Small Ways to Save Big Money


Often, the biggest budget-busters aren’t things like your mortgage. They’re the smaller expenditures that add up at month’s end, and required expenses such as insurance premiums that seem carved in stone. Both can usually be reduced if you’re determined to save a lot of money, but it may not happen overnight. Your savings might have to accumulate over time.

Be alert for spend-more tricks when you shop -- and learn to resist them.

Know What You Spend

If you want to save money, you're in good company. Only about two-thirds of Americans know where all their money goes, according to Bankrate.com. To keep track of your money, start collecting your receipts to figure out what you’re spending on small, impulse expenditures. At the end of the month, add them up, identify your biggest out-of-pocket cash drain and try eliminating it. If you spend $10 for lunch five days a week, consider packing a sandwich instead -- you could easily cut this expense by half and tuck the savings away.

The Cost of Credit

Consider paying off the credit cards that charge the highest interest, but don't cancel them -- this could actually hurt your credit. "U.S. News & World Report" estimates that consumers spend many tens of thousands of dollars on interest charges over the course of their lifetimes, so try to save a portion of this money instead. As an added savings advantage, your credit card provider might offer you cash-back rewards, a benefit typically reserved for those with really good credit scores. You'll earn cash payments for simply using your cards. The key is to charge must-pay bills and expenses instead of consumer goods.

Steer Clear of Prohibitive Premiums

Insurance premiums can be a big cash-drain on the average household budget. Luckily, a few tricks can help soften the financial blow of maintaining policies. "Some companies offer discounts if you bundle your auto and homeowners policies together," says Nancy Conover, president of Shore Agency in Absecon, New Jersey. Some minor home improvements can go a long way, too. "Discounts are available on homeowners policies if you install central station burglar and fire alarms," Conover says. "And ask your insurer to perform a replacement cost estimate to make sure that you're insuring your home for the correct amount, not more than it's worth." Increasing your deductible can be risky if you don't already have savings because you'll have to come up with cash in the event of an emergency. Check your policies to see if you really need all the coverage you're paying for. For example, maintaining collision coverage on an older car that's not worth all that much may be counterproductive - eventually the premiums will add up to more than the vehicle is worth.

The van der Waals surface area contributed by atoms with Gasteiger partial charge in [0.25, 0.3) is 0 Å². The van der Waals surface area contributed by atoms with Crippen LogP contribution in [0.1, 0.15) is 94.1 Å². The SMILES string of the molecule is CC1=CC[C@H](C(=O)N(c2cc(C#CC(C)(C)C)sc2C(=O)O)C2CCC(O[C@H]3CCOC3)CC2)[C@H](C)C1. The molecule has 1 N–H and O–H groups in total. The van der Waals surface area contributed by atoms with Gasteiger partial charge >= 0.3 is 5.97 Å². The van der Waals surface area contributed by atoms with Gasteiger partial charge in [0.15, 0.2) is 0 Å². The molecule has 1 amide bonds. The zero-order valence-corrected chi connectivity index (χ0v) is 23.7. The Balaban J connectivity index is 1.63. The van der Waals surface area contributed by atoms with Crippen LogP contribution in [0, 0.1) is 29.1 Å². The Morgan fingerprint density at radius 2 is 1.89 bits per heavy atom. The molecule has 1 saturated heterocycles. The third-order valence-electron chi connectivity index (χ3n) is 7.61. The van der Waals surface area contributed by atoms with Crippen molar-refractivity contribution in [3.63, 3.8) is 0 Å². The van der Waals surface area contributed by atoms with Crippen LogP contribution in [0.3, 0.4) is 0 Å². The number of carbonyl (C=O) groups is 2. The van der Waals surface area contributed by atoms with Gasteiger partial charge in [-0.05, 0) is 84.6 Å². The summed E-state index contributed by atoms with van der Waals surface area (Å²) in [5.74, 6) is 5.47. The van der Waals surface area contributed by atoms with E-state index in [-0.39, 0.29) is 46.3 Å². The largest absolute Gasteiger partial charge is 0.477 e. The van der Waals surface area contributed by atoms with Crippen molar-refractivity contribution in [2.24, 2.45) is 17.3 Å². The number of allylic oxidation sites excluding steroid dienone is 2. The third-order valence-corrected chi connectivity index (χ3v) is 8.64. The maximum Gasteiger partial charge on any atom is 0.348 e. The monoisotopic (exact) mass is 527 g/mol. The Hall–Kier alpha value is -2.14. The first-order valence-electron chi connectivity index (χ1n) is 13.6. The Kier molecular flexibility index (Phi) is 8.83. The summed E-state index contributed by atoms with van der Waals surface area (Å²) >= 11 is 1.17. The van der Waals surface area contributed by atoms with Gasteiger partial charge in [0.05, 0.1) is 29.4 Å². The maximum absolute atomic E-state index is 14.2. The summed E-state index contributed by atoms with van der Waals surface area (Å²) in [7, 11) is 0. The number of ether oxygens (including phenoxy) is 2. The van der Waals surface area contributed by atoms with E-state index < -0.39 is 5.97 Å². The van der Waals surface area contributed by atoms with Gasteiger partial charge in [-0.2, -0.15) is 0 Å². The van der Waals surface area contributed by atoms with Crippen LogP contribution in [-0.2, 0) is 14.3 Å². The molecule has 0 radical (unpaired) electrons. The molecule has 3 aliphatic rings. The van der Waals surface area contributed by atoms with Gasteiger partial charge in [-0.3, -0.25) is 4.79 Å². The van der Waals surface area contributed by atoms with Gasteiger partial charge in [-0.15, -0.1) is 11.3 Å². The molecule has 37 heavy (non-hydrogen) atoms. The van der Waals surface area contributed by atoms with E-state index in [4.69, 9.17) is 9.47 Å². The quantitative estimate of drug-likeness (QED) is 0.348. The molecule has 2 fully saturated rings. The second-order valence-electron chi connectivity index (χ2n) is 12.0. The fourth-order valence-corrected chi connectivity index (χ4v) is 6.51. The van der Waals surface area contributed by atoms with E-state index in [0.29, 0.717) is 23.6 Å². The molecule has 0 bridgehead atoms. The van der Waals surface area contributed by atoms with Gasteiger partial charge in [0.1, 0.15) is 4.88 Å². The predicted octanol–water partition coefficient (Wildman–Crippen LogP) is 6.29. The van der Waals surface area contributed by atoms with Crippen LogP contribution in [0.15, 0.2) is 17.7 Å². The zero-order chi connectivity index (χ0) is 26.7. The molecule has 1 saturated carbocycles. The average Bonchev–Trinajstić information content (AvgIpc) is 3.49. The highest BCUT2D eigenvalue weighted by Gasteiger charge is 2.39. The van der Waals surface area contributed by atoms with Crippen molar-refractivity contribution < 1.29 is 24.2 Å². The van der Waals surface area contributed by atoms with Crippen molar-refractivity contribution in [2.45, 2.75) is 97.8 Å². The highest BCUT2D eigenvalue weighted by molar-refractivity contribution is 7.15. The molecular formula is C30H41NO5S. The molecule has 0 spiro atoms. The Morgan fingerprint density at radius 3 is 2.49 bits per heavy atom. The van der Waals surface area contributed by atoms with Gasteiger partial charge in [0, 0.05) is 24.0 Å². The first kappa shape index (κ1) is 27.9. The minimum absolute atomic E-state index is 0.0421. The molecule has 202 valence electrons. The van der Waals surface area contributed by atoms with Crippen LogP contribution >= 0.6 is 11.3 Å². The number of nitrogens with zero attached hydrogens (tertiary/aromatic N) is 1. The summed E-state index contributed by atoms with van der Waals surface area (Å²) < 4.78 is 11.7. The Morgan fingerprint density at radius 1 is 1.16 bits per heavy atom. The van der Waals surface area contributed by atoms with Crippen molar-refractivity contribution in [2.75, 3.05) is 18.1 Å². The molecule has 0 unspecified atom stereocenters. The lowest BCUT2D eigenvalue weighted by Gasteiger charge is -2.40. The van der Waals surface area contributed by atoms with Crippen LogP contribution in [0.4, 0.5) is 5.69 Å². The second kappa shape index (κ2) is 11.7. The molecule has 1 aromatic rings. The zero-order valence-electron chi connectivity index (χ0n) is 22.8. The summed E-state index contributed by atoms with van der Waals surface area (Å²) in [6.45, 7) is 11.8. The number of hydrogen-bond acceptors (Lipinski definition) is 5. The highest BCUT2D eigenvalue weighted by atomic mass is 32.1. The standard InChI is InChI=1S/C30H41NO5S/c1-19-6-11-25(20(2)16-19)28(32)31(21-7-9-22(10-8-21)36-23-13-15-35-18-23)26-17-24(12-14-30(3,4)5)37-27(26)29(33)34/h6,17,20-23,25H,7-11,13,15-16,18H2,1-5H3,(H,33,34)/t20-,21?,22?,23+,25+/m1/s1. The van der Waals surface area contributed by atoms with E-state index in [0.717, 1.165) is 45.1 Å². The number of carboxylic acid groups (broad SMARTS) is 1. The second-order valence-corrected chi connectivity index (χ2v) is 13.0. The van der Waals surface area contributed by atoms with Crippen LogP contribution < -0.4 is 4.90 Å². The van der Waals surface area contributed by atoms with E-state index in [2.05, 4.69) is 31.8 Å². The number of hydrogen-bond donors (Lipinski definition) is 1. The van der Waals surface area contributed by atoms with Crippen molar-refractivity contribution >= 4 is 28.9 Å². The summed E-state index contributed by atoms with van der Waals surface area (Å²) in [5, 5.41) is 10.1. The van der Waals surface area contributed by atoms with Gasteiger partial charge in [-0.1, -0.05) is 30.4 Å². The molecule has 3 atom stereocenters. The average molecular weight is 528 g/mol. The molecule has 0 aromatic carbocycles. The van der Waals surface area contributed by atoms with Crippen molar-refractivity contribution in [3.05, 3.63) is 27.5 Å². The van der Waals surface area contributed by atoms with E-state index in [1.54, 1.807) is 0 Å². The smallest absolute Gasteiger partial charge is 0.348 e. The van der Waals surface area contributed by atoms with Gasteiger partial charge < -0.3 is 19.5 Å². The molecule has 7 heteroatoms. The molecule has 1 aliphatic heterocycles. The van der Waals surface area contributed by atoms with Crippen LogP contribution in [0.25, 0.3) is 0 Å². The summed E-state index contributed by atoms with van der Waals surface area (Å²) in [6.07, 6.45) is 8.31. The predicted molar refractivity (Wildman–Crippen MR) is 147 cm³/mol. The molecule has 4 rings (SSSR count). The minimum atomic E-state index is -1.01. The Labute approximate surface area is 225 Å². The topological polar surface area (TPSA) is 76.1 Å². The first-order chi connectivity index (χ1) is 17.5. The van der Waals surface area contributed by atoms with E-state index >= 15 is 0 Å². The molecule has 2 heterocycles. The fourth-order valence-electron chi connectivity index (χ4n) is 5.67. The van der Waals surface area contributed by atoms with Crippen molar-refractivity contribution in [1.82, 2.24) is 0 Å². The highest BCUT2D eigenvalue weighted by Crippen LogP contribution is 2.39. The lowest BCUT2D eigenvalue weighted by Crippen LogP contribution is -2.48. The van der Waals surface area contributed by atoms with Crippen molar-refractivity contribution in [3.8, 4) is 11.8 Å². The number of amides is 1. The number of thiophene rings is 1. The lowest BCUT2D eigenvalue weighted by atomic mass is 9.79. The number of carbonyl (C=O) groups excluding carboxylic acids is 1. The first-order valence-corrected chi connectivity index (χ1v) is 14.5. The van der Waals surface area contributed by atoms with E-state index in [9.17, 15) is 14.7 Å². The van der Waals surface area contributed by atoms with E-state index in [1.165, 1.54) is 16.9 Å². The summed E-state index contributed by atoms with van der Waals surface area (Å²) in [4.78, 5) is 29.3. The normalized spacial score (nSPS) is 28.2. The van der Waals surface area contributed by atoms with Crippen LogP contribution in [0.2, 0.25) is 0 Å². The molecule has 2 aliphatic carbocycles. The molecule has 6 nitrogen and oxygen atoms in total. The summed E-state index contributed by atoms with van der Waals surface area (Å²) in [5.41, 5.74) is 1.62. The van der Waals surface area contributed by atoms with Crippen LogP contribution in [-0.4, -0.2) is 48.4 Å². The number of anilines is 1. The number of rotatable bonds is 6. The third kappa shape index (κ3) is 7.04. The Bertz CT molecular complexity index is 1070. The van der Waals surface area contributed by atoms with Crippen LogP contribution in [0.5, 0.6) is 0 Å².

Nickels and Dimes

Packing your lunch instead of buying it each workday saves you money, but you don't want to feel deprived and miserable, so try striking a balance. You might pack your lunch four days a week but go for that $10 burger on Fridays. If you're not a heavy cellphone user, you might be able to get by with a prepaid phone rather than a contract plan with all its extra fees. Look into bundling up your Internet, landline and cable services with one provider. Many offer reduced rates if you give them your business for all three.   

  

Then there's that real budget-buster, particularly if you have a large family -- the grocery bill. Convenience foods cost more than fresh foods and they're not as healthy. You might spend a little more time in the kitchen, but it would be worth it if you're serious about saving. "Kiplinger" points out that your grocer wants you to spend more and will typically put higher-priced brand name items at eye level. Look around a little to locate the store brands. They often get a bum rap for not being as good, but this isn't always the case.

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